More recently, Nevadans learned from reports that the USPS stopped updating address changes in the National Change of Address Linkage, or NCOALink, for three weeks in August. This is the system which most states – including Nevada – rely on to keep their voter files up to date. According to a spokesperson from the Postal Service, at least 1.8 million new changes of address were not registered in the database between August 10th and August 30th. The spokesperson went on to say that by September 14th the missing data was restored.
Thankfully, by sheer coincidence, Nevada ended up mostly unscathed by the Postal Service’s error. In Nevada, the Secretary of State pauses its updating of address records in the 90 days before an election, which in this case was mere days before the error occurred. However, had USPS made its NCOALink blunder just a week earlier – only to address it a month late in mid-September – our constituents could have felt the impact. This year, Churchill County and Humboldt County sent out 2020 General Election sample ballots on September 15, 2020, only one day after USPS claims to have restored the missing data. Douglas County, Esmeralda County, Lincoln County, and Storey County mailed sample ballots the following day, September 16, 2020. The Postal Service’s errors under your leadership risked dire consequences for Nevada voters, and our constituents deserve answers.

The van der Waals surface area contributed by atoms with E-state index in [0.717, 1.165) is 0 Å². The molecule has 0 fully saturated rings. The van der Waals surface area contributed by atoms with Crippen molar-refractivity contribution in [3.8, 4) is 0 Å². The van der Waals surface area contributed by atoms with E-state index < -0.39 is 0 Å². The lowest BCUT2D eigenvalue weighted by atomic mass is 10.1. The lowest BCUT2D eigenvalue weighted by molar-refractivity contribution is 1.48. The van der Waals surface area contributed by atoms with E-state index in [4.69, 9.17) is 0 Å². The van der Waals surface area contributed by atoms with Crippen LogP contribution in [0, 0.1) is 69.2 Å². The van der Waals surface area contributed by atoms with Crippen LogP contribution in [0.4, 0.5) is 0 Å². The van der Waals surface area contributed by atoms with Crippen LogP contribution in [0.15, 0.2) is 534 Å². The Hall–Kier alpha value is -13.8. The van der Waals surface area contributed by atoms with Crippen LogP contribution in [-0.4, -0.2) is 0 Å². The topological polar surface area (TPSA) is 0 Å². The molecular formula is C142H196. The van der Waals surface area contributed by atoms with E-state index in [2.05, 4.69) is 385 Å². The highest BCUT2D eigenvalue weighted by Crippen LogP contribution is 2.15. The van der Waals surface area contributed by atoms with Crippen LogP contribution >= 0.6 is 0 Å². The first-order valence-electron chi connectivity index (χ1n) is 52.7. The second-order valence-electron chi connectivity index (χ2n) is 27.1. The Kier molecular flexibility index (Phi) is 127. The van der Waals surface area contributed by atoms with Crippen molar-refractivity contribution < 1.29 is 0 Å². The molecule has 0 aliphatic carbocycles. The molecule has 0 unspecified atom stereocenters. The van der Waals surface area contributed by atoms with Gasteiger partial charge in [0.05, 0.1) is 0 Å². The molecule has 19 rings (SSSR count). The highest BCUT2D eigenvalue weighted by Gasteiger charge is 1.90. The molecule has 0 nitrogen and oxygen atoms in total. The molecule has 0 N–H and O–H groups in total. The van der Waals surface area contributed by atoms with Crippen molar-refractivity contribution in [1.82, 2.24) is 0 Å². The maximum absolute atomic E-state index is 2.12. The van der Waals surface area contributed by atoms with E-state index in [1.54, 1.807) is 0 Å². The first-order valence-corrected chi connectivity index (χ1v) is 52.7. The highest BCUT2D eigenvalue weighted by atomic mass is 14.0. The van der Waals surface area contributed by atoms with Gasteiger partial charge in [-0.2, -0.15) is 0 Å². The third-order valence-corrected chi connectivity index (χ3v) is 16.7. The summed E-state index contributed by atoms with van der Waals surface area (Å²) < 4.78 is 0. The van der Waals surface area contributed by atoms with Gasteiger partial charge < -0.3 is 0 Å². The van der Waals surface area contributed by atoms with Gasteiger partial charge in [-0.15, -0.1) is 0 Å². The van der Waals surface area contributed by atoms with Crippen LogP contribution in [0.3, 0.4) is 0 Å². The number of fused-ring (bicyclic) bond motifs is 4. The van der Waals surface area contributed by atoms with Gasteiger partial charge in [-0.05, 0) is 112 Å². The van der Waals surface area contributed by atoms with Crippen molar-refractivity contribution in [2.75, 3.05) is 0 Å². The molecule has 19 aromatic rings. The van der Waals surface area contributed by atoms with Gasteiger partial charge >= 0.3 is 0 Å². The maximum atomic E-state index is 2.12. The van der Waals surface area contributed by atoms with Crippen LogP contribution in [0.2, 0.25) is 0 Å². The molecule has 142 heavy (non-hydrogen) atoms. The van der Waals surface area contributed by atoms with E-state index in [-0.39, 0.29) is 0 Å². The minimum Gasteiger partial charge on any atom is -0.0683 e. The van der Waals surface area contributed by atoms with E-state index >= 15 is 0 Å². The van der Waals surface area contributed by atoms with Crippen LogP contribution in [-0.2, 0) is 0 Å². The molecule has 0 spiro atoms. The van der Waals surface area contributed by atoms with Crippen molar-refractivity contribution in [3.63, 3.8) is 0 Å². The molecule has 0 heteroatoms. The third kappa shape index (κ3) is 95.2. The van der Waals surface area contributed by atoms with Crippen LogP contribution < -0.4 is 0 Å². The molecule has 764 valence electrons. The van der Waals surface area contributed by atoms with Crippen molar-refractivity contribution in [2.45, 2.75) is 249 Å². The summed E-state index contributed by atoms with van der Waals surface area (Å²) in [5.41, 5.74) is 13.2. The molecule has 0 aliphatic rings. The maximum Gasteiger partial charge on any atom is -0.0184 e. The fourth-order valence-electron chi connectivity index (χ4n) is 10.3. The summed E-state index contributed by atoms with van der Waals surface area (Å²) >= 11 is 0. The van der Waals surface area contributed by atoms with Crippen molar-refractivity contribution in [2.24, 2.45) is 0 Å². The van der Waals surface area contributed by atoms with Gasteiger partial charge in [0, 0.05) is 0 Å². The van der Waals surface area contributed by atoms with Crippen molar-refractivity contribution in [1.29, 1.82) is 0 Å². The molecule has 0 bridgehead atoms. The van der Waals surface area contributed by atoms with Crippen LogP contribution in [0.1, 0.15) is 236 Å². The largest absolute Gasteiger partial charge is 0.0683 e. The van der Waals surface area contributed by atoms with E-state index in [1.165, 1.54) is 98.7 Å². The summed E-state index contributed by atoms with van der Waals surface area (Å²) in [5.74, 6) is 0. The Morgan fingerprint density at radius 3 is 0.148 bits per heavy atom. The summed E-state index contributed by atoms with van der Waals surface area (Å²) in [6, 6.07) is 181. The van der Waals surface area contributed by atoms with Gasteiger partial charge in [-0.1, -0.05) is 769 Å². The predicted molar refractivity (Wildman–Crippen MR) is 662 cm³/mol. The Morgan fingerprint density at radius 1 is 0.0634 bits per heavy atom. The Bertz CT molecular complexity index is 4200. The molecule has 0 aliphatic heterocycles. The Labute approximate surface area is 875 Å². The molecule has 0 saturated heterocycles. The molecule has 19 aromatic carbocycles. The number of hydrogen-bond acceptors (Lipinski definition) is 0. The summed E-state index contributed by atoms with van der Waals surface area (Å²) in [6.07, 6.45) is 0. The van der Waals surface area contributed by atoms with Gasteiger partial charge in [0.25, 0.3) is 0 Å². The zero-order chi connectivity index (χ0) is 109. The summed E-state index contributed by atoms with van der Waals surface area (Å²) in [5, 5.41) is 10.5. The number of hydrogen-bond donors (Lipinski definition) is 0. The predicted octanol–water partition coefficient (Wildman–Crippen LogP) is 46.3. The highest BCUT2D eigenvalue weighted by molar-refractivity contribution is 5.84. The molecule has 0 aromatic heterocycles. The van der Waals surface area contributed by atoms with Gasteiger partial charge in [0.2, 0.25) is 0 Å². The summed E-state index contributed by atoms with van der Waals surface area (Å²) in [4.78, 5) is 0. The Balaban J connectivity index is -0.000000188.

We ask that you answer the following questions regarding the matter:
1. When were you informed that USPS failed to update address changes in the NCOALink database for a three-week period in August?
2. Have you made impacted cities and counties aware that they have been affected by your failure to update addresses, and if so, what instructions have you provided them for how to correct the problem?
3. Why did this failure to update addresses take place, and how do you plan to ensure that such failures will not take place again in the future? Are you working with local governments in Nevada and other states to fix the problem so that it does not happen again?
4. How were you able to ensure that all of the missing data from between August 10th and August 30th was restored?
5. Were any of the Nevada counties listed above, or any other counties in Nevada, impacted by the failure to update address changes in the NCOALink database?
6. What data or information do you use to determine whether any Nevada counties were impacted by the missing data in NCOAL?